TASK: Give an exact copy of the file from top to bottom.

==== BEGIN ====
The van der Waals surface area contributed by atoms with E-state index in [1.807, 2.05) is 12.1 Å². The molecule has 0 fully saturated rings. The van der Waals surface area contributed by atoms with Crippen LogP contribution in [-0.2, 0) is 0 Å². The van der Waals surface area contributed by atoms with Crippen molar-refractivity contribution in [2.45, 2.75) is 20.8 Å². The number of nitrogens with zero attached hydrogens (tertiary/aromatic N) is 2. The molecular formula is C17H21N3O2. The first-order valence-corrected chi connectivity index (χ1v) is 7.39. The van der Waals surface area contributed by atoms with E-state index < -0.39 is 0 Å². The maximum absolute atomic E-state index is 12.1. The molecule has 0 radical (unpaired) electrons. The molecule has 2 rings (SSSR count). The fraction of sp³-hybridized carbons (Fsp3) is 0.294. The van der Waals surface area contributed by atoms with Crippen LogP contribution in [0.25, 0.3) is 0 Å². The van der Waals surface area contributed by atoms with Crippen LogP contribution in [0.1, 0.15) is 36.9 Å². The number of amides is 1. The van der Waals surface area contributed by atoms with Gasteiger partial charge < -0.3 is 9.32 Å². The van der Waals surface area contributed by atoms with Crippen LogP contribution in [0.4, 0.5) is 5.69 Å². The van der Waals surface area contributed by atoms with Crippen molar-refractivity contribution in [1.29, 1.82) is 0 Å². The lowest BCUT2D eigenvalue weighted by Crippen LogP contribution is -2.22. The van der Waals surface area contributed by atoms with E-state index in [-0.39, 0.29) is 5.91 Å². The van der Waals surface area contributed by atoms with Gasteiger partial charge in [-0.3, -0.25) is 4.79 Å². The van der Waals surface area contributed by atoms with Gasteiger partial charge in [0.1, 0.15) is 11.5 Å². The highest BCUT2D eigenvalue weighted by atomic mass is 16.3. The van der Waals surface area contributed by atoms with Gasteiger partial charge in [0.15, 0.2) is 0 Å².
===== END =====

The van der Waals surface area contributed by atoms with E-state index in [1.807, 2.05) is 12.1 Å². The molecule has 0 fully saturated rings. The van der Waals surface area contributed by atoms with Crippen LogP contribution in [-0.2, 0) is 0 Å². The van der Waals surface area contributed by atoms with Crippen molar-refractivity contribution in [2.45, 2.75) is 20.8 Å². The number of nitrogens with zero attached hydrogens (tertiary/aromatic N) is 2. The molecular formula is C17H21N3O2. The first-order valence-corrected chi connectivity index (χ1v) is 7.39. The van der Waals surface area contributed by atoms with E-state index < -0.39 is 0 Å². The maximum absolute atomic E-state index is 12.1. The molecule has 0 radical (unpaired) electrons. The molecule has 2 rings (SSSR count). The fraction of sp³-hybridized carbons (Fsp3) is 0.294. The van der Waals surface area contributed by atoms with Crippen LogP contribution in [0.25, 0.3) is 0 Å². The van der Waals surface area contributed by atoms with Crippen LogP contribution in [0.1, 0.15) is 36.9 Å². The number of amides is 1. The van der Waals surface area contributed by atoms with Gasteiger partial charge < -0.3 is 9.32 Å². The van der Waals surface area contributed by atoms with Crippen LogP contribution in [0.4, 0.5) is 5.69 Å². The van der Waals surface area contributed by atoms with Crippen molar-refractivity contribution in [1.29, 1.82) is 0 Å². The lowest BCUT2D eigenvalue weighted by Crippen LogP contribution is -2.22. The van der Waals surface area contributed by atoms with E-state index in [-0.39, 0.29) is 5.91 Å². The van der Waals surface area contributed by atoms with Gasteiger partial charge in [-0.3, -0.25) is 4.79 Å². The van der Waals surface area contributed by atoms with Gasteiger partial charge in [0.1, 0.15) is 11.5 Å². The highest BCUT2D eigenvalue weighted by atomic mass is 16.3. The van der Waals surface area contributed by atoms with Gasteiger partial charge in [0.15, 0.2) is 0 Å².